Jul 112013
Permalink: http://goo.gl/vs1Tl

Thanks so much for joining me to learn how to work faster and smarter on your Mac. Today we will cover a LOT of tricks that can save you little bits of time, but when used together can save you a lot of time you didn’t know you were wasting.

Along with some serious hand’s on experience today, here’s a few more resources that you might find of help:
Mac Keyboard Special Keys and SymbolsWe’ll spend some time today looking at keyboard shortcuts since the goal of today’s training is to get that left hand out from underneath your chin while working on the computer. Here’s the name and symbol of all of these ‘custom’ keys in the image at right:
We’ll use this list as the agenda for the training, and as a reference. We may not get to all of these, but we’ll give it a shot!
  • System Preference Goodies
    • Expose – See everything, or nothing at all…
    • Spaces – Set up different work ‘areas’ or desktops to group similar tasks
    • Speech – Tell your computer what to do, or have it read anything back to you.
    • Trackpad – Make your trackpad do more than just move your mouse around – add right-click and window scrolling with different gestures.
    • Universal Access – Built in screen zooming, Zoom (Option Command + & -) Have to turn on first (Option Command 8)
  • Desktop Shortcuts
    • QuickLook (Spacebar)
    • Spring Loaded Folders
    • Applications Folder (Shift Command A)
    • Desktop Folder (Shift Command D)
    • New Finder Window (Command N)
    • Close Window (Command W)
    • New Folder (Shift Command N)
    • Screen Capture (Shift Command 4)
    • Hide (Command H)
    • Spotlight (Command Spacbar)
    • Command-Z will undo the last thing you did… Anywhere.
  • TextEdit or other Text Editor like Microsoft Word
    • Hidden Keyboard (Option Key)
    • Thesaurus (Option Esc)
    • Select All (Command A)
    • Copy, Paste, Cut (Command C, V, X)
    • Undo (Command Z)
    • Bold (Command B)
    • Italic (Command I)
    • Underline (Command U)
    • Save (command S)
    • to desktop (Command D)
    • New (Command N)
    • Don’t save (Command D)
    • Quit (Command Q)
  • Safari
    • Jump down a page (Spacebar) or up a page (Shift Spacebar)
    • Enter a new Web address (Command L, then just type – no need to delete the blue text)
    • Switch tabs (Control Tab to go right, Shift Control Tab to go left)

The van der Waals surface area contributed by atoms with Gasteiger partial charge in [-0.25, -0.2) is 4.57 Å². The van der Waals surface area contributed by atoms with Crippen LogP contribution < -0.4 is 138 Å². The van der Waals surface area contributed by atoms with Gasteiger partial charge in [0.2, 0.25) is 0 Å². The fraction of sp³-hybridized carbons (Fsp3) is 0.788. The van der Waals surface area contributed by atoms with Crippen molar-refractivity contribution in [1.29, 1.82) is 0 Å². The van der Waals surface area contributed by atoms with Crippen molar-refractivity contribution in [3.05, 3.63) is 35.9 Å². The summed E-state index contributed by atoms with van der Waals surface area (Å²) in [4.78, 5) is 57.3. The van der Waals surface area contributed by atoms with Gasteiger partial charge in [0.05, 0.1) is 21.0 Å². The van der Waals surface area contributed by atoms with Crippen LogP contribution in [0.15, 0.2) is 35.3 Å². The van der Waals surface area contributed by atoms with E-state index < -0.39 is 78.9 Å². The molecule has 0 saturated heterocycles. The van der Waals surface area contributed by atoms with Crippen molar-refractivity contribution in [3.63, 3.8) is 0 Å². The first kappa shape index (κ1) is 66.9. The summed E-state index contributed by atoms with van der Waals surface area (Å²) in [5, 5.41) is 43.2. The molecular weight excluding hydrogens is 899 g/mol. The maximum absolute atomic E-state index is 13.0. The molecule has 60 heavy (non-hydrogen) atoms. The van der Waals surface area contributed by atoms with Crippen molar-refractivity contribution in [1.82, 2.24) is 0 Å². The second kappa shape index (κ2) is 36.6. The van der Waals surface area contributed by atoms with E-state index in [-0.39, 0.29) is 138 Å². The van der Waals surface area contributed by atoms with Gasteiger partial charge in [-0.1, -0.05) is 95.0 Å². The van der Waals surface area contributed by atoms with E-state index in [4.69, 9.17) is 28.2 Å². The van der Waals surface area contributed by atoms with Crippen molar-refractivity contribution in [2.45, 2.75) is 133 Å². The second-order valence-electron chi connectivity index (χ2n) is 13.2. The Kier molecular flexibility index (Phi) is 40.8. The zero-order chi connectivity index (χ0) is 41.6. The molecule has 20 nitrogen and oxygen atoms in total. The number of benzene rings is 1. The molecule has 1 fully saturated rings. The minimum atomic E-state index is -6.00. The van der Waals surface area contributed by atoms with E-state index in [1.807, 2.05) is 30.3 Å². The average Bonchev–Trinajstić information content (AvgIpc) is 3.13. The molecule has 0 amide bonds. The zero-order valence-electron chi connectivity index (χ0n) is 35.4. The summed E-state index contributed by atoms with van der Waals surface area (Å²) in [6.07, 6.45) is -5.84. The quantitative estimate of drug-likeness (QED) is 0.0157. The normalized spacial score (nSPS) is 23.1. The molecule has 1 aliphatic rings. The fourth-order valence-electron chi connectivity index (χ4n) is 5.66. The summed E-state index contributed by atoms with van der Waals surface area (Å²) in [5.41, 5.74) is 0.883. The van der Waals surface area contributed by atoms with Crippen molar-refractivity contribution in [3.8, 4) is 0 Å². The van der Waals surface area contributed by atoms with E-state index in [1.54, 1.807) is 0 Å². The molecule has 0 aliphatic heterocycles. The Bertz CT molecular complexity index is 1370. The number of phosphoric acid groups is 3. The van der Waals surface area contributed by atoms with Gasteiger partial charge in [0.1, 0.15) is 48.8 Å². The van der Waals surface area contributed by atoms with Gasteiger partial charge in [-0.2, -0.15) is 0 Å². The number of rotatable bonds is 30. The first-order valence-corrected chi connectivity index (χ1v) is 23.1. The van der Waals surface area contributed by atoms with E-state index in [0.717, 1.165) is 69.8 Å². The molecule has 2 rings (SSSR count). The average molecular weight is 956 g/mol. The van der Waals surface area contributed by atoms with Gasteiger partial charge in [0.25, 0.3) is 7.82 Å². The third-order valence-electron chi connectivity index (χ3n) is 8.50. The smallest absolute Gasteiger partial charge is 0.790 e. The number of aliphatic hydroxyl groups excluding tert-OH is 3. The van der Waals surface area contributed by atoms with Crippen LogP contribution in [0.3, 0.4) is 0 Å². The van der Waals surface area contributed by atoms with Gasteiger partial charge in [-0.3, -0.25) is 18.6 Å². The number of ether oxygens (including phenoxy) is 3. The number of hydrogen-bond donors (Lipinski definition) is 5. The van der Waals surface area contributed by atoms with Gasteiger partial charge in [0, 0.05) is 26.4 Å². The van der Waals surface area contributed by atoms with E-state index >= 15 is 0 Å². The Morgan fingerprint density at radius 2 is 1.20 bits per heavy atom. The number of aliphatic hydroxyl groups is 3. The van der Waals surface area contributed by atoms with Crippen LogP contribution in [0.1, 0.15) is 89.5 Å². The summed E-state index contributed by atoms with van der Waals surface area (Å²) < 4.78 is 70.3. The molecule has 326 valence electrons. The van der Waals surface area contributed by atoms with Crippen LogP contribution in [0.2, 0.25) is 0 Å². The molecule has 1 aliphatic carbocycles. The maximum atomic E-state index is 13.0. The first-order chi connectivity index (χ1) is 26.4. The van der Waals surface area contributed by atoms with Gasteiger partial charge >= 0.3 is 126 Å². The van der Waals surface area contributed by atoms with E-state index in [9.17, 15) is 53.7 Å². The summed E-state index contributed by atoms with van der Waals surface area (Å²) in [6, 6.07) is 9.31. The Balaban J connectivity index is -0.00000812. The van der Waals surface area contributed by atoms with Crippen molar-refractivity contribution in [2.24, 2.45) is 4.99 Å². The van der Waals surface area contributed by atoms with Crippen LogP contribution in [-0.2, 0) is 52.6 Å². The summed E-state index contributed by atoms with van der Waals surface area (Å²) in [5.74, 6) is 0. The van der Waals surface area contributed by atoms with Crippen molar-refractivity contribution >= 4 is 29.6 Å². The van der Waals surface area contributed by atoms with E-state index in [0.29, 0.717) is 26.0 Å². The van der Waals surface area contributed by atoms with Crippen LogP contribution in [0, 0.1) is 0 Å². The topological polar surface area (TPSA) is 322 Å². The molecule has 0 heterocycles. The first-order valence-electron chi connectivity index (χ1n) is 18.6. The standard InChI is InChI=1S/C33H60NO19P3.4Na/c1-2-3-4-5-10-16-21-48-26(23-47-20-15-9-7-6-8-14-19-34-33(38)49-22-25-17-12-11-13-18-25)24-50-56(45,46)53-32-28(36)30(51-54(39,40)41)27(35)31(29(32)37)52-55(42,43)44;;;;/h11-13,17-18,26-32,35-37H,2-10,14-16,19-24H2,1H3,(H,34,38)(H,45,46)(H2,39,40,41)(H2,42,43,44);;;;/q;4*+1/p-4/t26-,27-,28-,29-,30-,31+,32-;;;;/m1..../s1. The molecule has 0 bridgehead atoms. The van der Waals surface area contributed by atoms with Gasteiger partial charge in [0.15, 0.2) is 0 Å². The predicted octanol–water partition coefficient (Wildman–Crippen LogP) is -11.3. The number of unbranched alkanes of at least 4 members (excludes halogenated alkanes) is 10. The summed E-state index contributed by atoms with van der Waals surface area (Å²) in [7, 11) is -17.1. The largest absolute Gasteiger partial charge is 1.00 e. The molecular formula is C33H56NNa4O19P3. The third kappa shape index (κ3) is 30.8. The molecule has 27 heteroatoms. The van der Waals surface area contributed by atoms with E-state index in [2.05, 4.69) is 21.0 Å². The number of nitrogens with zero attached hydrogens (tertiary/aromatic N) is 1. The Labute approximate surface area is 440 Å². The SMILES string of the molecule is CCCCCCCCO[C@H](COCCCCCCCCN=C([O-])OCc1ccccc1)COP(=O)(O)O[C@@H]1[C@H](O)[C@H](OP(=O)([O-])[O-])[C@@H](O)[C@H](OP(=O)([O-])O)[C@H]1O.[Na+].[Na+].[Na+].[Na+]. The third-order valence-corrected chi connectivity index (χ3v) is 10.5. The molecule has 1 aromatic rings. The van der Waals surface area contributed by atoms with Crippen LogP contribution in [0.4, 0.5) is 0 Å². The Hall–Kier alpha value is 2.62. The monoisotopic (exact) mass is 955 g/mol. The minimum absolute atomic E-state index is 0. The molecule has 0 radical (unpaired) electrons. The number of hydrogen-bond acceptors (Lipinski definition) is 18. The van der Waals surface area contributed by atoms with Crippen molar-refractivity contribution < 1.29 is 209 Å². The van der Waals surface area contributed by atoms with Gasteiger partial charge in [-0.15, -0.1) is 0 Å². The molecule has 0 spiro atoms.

• To quickly go to one of your first 9 bookmarks in the Bookmark Bar (Command 1 – 9)
  • Finder
    • Application Switching (Command Tab)
    • Window Switching (Command ~)
    • File/Folder icon in Open window: Control click to see path, click, hold and drag to copy to a new location.
    • Click the Finder icon in the doc opens up a new window.
Jul 102013
Permalink: http://goo.gl/UkczC

Thank you for joining me today to take a tour of 60 of my favorite iOS apps for education in 60 minutes. We will be moving pretty fast, so please use the resources below as your reference and session notes.

Follow along here where you’ll find links and descriptions of all of the apps covered in the session today. If I didn’t mention one of your favorites, please let me know about it and also take a look at the favorites that others have contributed.

You can also search for apps by grade, subject, Utah Core area, device and cost at UEN’s Apps4Edu site.

Here’s the presentation for our session today:

Paperless Classroom? ePortfolios? Easily Accomplish Both with Google Docs!

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Jul 102013
Permalink: http://goo.gl/mRpok

UEN Faculty Lounge PPT or PDF versions

Google facilitated the Education On Air Conference, a virtual conference for educators focused on and around Google Apps for Education, featuring their master teachers. I sat in on a few sessions – Managing Digital Portfolios w/ Google Tools from Kern Kelley, and The Paperless Classroom with Google Docs from Eric Curts. Both sessions were great, and both spelled out and reinforced a vital process or workflow for teachers and students to easily and successfully use Google Docs for every day work, for group projects, and for digital portfolios.

I have a few teachers that have gone down this road of using Google Docs exclusively for student work, and their Docs/Drive inboxes have exploded with student work – and has been a struggle for them to manage. What I learned during this conference, and what I’ll share with you today has made their Google Docs lives easier, and will help make the lives of the teachers that will follow this path much easier from the start.